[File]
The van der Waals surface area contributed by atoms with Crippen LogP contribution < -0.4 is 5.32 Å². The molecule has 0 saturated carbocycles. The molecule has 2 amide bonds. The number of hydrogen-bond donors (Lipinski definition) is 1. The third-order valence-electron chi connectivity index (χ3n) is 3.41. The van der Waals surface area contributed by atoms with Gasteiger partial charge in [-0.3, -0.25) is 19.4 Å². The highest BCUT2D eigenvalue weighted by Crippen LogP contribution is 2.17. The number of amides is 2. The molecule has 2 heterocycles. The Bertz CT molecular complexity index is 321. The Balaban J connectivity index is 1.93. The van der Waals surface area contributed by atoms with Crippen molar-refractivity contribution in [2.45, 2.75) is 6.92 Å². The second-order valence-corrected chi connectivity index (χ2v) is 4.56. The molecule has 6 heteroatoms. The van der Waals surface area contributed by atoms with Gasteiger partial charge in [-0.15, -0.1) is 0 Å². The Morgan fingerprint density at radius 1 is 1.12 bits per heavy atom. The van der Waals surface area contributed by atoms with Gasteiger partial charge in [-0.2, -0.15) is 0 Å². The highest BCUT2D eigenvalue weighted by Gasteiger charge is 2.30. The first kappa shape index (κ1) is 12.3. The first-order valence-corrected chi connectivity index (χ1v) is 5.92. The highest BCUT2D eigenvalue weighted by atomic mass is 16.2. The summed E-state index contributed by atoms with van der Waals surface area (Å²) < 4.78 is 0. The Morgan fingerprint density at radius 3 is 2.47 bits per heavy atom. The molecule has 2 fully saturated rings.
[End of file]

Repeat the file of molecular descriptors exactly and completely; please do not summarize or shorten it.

The van der Waals surface area contributed by atoms with Crippen LogP contribution < -0.4 is 5.32 Å². The molecule has 0 saturated carbocycles. The molecule has 2 amide bonds. The number of hydrogen-bond donors (Lipinski definition) is 1. The third-order valence-electron chi connectivity index (χ3n) is 3.41. The van der Waals surface area contributed by atoms with Gasteiger partial charge in [-0.3, -0.25) is 19.4 Å². The highest BCUT2D eigenvalue weighted by Crippen LogP contribution is 2.17. The number of amides is 2. The molecule has 2 heterocycles. The Bertz CT molecular complexity index is 321. The Balaban J connectivity index is 1.93. The van der Waals surface area contributed by atoms with Crippen molar-refractivity contribution in [2.45, 2.75) is 6.92 Å². The second-order valence-corrected chi connectivity index (χ2v) is 4.56. The molecule has 6 heteroatoms. The van der Waals surface area contributed by atoms with Gasteiger partial charge in [-0.15, -0.1) is 0 Å². The Morgan fingerprint density at radius 1 is 1.12 bits per heavy atom. The van der Waals surface area contributed by atoms with Gasteiger partial charge in [-0.2, -0.15) is 0 Å². The highest BCUT2D eigenvalue weighted by Gasteiger charge is 2.30. The first kappa shape index (κ1) is 12.3. The first-order valence-corrected chi connectivity index (χ1v) is 5.92. The highest BCUT2D eigenvalue weighted by atomic mass is 16.2. The summed E-state index contributed by atoms with van der Waals surface area (Å²) < 4.78 is 0. The Morgan fingerprint density at radius 3 is 2.47 bits per heavy atom. The molecule has 2 fully saturated rings.